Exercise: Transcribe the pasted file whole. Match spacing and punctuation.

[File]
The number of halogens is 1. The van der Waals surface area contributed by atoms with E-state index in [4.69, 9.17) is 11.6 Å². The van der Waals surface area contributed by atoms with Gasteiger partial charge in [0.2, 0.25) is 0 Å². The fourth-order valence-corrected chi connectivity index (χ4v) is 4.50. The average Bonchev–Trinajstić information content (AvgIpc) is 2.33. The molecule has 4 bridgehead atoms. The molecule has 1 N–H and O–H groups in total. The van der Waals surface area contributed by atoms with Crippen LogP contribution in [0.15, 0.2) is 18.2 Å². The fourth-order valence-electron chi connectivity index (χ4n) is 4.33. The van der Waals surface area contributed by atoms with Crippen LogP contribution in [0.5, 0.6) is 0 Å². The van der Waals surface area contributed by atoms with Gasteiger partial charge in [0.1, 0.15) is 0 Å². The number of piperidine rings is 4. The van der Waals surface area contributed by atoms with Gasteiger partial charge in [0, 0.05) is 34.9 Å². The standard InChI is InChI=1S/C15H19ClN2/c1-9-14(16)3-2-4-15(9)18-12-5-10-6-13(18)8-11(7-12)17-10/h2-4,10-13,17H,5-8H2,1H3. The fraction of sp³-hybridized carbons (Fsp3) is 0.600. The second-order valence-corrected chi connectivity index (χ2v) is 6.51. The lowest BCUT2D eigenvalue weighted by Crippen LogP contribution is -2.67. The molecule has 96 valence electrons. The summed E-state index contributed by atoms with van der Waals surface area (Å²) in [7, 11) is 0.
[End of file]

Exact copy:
The number of halogens is 1. The van der Waals surface area contributed by atoms with E-state index in [4.69, 9.17) is 11.6 Å². The van der Waals surface area contributed by atoms with Gasteiger partial charge in [0.2, 0.25) is 0 Å². The fourth-order valence-corrected chi connectivity index (χ4v) is 4.50. The average Bonchev–Trinajstić information content (AvgIpc) is 2.33. The molecule has 4 bridgehead atoms. The molecule has 1 N–H and O–H groups in total. The van der Waals surface area contributed by atoms with Crippen LogP contribution in [0.15, 0.2) is 18.2 Å². The fourth-order valence-electron chi connectivity index (χ4n) is 4.33. The van der Waals surface area contributed by atoms with Crippen LogP contribution in [0.5, 0.6) is 0 Å². The van der Waals surface area contributed by atoms with Gasteiger partial charge in [0.1, 0.15) is 0 Å². The number of piperidine rings is 4. The van der Waals surface area contributed by atoms with Gasteiger partial charge in [0, 0.05) is 34.9 Å². The standard InChI is InChI=1S/C15H19ClN2/c1-9-14(16)3-2-4-15(9)18-12-5-10-6-13(18)8-11(7-12)17-10/h2-4,10-13,17H,5-8H2,1H3. The fraction of sp³-hybridized carbons (Fsp3) is 0.600. The second-order valence-corrected chi connectivity index (χ2v) is 6.51. The lowest BCUT2D eigenvalue weighted by Crippen LogP contribution is -2.67. The molecule has 96 valence electrons. The summed E-state index contributed by atoms with van der Waals surface area (Å²) in [7, 11) is 0.